European Panel Federation

Medium Density Fibreboard (MDF)

www.mdf-info.eu

What is MDF ?
Wood-based panel manufactured from lignocellulosic fibres by the “dry process”, i.e. having a fibre moisture content less than 20% at the forming stage and being essentially produced under heat and pressure with the addition of an adhesive.

How is it made?

Chipping:
The raw material (forest thinnings, sawmill byproducts, etc.) is chipped.

Reduction to fibres:
The chips are softened by pre-heating in low-pressure steam and then fed by Archimedean screw between segmented grinding discs, one of which rotates at great speed.

Resin application:
Adhesive, usually urea formaldehyde, and wax emulsion are applied to the fibre within the inlet pipe to the drying tube.

Drying / storage:
Drying of the fibre/adhesive mix is performed in a long drying tube (blowline). The dry fibre is stored in silos to await further processing.

Mat forming:
A mattress is dry-formed on caul plates. This is gradually compressed by steel belts. For thick boards, more than one mat may be piled on another.

Pressing:
The dry mattress is pre-pressed to consolidate it and then cut and formed to press sizes, finally to be cured with heat and pressure in a multi-daylight or a continuous press.

Trimming and sanding:
After cooling, each panel is trimmed and sanded to precise dimensions.

What is it used for?
Standard boards for a wide range of interior uses are available in Europe with thicknesses in the range of 1,8 to 60 mm.

Unlike most other wood based sheet materials, the uniform and close packed fibre distribution throughout the thickness of MDF allows detailed machining operations to be carried out on the faces and edgeswithout breakout or the exposure of voids within the core of the board.

Standard MDF is being used successfully for the manufacture of table tops, door panels and drawer fronts with moulded edges or profiled surfaces. The smooth and stable surfaces of MDF provide an excellent substrate for painting or the application of decorative foils or wood veneers. The inherent stability, good machinability and high strength of MDF creates opportunities for it to be used as an alternative to solid wood for applications such as drawer sides, cabinet rails, mirror surrounds and mouldings.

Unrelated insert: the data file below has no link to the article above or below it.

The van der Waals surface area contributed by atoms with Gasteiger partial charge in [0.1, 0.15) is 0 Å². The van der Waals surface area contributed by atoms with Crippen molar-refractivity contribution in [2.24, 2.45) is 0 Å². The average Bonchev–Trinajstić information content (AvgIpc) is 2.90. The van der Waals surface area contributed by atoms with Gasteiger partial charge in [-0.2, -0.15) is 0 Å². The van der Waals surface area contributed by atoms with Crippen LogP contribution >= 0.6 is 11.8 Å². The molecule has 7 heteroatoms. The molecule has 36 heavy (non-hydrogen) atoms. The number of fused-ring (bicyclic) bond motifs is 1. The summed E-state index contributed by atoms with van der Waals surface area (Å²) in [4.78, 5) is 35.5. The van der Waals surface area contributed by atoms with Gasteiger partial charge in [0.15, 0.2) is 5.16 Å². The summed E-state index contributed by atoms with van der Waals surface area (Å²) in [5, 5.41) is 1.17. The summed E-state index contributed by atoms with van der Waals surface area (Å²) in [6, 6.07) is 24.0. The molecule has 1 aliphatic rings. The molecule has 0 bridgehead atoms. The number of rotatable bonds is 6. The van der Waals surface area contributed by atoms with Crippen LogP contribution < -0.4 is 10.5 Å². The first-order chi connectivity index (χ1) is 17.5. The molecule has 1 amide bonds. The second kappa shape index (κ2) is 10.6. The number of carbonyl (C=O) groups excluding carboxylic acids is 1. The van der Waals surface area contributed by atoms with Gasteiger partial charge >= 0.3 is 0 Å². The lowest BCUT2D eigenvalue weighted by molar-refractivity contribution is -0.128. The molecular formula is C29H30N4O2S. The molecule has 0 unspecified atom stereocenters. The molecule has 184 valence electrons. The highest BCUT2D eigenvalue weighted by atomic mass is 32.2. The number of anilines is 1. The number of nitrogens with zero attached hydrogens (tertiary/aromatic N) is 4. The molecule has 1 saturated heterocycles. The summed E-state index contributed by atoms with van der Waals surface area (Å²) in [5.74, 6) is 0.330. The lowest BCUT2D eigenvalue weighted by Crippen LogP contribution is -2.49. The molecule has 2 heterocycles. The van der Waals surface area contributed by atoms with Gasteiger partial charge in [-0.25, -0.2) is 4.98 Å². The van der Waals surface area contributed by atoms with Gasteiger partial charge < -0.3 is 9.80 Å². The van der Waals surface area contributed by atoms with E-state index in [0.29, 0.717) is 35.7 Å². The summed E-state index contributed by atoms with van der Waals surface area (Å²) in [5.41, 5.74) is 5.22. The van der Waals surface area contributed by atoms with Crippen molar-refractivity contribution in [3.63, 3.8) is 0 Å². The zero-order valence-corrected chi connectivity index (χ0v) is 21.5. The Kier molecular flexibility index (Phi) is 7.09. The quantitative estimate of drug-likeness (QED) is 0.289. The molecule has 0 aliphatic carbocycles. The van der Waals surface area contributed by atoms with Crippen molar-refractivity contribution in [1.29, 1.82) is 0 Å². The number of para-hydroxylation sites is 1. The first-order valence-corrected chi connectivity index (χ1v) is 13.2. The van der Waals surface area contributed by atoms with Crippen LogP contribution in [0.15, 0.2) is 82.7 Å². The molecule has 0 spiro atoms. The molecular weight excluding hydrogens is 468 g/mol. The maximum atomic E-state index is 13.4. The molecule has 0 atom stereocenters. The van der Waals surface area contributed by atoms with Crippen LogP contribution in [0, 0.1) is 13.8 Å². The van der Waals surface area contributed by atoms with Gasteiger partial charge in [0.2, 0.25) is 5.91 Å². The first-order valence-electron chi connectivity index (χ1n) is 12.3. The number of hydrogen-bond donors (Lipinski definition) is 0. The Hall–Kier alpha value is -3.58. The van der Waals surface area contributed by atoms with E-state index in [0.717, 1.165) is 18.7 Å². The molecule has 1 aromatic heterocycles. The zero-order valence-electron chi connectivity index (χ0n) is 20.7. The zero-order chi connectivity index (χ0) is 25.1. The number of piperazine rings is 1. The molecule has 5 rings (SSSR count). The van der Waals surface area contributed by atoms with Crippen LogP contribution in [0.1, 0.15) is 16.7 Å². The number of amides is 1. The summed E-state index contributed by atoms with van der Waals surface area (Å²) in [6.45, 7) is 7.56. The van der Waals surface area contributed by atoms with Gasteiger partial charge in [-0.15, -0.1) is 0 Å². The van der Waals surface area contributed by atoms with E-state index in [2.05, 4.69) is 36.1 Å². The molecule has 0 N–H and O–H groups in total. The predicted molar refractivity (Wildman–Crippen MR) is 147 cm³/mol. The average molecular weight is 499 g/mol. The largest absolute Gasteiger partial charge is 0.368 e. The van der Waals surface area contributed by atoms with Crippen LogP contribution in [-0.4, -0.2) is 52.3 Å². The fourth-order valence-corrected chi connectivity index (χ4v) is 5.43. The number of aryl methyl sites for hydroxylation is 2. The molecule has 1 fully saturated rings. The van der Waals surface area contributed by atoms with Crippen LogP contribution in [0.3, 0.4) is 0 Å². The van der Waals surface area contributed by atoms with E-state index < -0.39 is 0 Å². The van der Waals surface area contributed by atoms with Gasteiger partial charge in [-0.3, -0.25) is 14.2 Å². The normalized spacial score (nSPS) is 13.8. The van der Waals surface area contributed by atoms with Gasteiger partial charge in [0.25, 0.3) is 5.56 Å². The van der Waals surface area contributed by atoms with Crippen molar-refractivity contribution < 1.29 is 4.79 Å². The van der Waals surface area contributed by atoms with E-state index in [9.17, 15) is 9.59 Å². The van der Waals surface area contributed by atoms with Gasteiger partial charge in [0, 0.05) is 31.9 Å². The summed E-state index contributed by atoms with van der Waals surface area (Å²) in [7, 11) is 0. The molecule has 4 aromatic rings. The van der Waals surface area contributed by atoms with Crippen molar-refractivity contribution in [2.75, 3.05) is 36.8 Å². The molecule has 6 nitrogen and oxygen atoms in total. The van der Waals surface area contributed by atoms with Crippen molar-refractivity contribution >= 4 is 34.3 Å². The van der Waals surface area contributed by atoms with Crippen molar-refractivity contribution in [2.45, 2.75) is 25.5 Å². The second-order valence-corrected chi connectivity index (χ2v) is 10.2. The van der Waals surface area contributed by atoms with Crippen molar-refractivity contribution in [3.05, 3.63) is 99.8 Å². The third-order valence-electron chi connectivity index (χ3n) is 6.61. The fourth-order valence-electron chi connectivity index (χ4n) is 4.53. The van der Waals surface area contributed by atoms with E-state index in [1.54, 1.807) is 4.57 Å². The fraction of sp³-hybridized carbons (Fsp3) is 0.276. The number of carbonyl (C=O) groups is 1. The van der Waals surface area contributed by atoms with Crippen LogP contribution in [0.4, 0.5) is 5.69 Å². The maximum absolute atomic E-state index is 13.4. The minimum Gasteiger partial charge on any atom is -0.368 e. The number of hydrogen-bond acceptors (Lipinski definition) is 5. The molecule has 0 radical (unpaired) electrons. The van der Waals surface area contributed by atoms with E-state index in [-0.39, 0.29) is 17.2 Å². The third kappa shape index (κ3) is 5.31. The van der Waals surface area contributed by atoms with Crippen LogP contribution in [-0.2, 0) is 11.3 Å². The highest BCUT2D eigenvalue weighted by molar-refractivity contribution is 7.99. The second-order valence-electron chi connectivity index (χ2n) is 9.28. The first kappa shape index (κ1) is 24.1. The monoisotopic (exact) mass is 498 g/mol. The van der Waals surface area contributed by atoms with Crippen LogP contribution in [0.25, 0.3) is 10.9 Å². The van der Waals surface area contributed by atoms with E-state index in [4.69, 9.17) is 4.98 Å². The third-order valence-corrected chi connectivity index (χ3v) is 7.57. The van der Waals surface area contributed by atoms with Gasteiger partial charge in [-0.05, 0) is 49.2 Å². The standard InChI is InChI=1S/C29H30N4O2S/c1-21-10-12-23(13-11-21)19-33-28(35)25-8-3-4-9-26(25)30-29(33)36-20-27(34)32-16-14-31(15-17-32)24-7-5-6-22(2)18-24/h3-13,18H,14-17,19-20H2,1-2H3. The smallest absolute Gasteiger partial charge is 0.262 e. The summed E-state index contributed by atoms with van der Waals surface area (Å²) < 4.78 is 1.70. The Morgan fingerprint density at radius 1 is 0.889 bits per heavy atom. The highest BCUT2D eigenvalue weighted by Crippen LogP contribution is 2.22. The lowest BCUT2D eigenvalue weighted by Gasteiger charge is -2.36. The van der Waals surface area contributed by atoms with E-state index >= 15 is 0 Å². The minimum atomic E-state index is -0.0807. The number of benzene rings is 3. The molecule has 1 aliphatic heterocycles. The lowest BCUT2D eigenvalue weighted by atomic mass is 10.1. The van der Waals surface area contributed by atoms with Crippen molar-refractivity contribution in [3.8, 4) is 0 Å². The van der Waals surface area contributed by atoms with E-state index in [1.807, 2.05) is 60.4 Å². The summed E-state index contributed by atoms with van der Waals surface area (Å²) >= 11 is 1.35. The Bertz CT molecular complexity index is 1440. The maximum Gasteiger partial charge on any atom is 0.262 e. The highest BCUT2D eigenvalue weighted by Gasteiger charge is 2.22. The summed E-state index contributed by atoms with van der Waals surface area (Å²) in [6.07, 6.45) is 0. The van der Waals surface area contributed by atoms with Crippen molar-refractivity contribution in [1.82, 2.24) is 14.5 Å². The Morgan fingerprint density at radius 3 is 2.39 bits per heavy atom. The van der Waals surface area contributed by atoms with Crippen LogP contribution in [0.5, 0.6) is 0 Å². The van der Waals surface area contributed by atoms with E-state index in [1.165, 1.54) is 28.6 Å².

Although primarily developed for use in furniture, standard MDF is being used increasingly for shop fitments, exhibition displays, wall panelling, architectural mouldings and many other applications where its good machining and finishing characteristics are used to advantage.
Moisture resistant , flame retardant , high density and exterior grades of MDF are available for use in more demanding situations.

Moisture resistant boards are being used for bathroom fitments, doors, window boards and other interior building applications where resistance to damp conditions or intermittent wetting are important requirements.

Flame retardant boards are being used increasingly for fitted furniture, doors and panelling in public buildings and other areas which have to conform to national fire regulations.

High density boards have improved machining and finishing characteristics as well as higher strength. They are used for the manufacture of specialised components, high quality kitchen and bedroom doors with complicated machined profiles, for instance, and for some structural applications as a replacement for solid wood.

Exterior boards with appropriate high durability surface coatings can be used for low load bearing, constructional applications for door and window components, road signs and shop fronts, for instance, and for garden furniture.